It’s a big and frequently asked question – what do I need to pack to teach in China? For those teachers heading out to China for the first time, it can seem a bit daunting to pack your life in to 20kg! Here I consider some of the essential items to pack, things to avoid taking, and give some top tips based on my own experiences…
Documents – these are vital!
Packing your notarized and authenticated documents is essential, this means making sure you have your authenticated bachelor’s certificate, police check and TEFL/TESOL certificate packed up and in a safe place (consider taking them in an unbendable folder in your hand luggage).
Remember, as well, to take your original bachelor’s certificate and TEFL/ TESOL certificate. A mistake many teachers make is to take their authenticated copies of these documents and leave the originals at home. Believe me, the Chinese Immigration Authorities need the original documents too, heading to China without both will cause delays, frustration and needless expenditure.
Copies of your passport, international insurance policy, credit/ debit card and at least 6 passport photos will also come in handy.
If you take medication then it’s advisable to try to get a 12-month supply, with an accompanying doctor’s note. If this is not possible, take at least a few months’ supply and arrange a prescription showing dosage and other key details. Most medication can be found in international clinics with the help of a Chinese friend, so don’t worry too much about not having access.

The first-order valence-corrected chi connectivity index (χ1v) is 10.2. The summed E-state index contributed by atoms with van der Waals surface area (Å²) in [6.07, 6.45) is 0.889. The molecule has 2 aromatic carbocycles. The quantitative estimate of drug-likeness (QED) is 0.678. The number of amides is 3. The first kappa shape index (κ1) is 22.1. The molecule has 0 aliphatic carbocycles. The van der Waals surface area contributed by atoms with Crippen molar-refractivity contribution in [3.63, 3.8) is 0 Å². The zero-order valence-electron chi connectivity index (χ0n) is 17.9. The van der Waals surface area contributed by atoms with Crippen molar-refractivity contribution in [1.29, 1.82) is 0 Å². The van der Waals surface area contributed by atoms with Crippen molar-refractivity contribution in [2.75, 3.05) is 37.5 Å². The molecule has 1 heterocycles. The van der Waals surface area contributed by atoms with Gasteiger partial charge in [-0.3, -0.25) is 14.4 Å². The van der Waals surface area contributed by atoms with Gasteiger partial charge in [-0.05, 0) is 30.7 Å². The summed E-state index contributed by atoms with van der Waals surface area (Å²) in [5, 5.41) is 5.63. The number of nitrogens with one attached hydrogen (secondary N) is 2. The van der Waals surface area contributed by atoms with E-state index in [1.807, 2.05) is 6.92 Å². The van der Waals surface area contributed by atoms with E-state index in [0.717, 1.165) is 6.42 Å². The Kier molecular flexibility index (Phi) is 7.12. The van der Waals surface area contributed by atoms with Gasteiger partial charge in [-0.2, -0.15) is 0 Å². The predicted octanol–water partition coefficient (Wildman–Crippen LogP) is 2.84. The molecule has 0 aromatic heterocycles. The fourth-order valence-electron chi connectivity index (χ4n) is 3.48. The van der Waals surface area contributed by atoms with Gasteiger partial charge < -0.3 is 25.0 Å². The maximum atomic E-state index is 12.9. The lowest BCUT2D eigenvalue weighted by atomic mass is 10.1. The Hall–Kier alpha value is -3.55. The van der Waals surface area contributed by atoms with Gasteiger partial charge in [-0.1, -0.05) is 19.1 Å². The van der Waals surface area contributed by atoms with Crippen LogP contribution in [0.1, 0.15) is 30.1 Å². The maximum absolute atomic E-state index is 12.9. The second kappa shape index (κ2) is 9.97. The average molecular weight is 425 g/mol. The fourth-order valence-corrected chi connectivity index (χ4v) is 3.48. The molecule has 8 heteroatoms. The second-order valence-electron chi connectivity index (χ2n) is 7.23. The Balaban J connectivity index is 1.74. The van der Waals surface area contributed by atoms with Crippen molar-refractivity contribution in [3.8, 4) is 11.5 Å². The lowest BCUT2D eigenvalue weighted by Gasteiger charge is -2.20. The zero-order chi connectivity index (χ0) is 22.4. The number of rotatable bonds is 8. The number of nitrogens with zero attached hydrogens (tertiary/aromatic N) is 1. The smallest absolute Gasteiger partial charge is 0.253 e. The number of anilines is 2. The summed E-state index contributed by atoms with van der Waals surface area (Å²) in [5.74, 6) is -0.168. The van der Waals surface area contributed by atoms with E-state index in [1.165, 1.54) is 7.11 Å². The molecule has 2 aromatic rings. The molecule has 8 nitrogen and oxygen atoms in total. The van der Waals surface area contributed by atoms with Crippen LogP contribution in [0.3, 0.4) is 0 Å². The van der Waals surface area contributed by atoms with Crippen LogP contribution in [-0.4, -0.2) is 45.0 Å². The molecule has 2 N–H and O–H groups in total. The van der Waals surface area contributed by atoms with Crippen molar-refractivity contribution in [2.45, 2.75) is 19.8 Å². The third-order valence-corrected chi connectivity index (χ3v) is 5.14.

It’s also a good idea to pack standard painkillers, cough medicine, band-aids etc, to save having to navigate a Chinese pharmacy within your first weeks of arrival.
Research the climate in your city of work – and pack accordingly
It sounds obvious, but look up what the weather will be like at different times of the year in the city you’ll be heading to, and pack clothes that are suitable. There’s no point packing a big winter coat if you are living in the tropics of Shenzhen, however you would be lost without it during a Beijing Winter!
Regardless of city, many schools and apartments do not have central heating/ air-con, so layers are a good idea. If you’re a woman sized under UK12/ US16 then finding clothes to fit in China will be no issue, again if you’re a man under 5’11 the same applies – however if this isn’t you (like me!) then it’s best to bring all the clothing and underwear you might need.
When considering what to wear while teaching, this will depend on your school. Kindergarten and language school teachers often wear a branded shirt and are quite casual, whereas university and public-school teachers are usually expected to wear a shirt and trousers. It goes without saying that clothing should be conservative and in keeping with the ethos of the school. If in doubt, ask your Coordinator or your point of contact at the school to advise. You can also print out our suggested packing list.
Pack a good pair of shoes and a work bag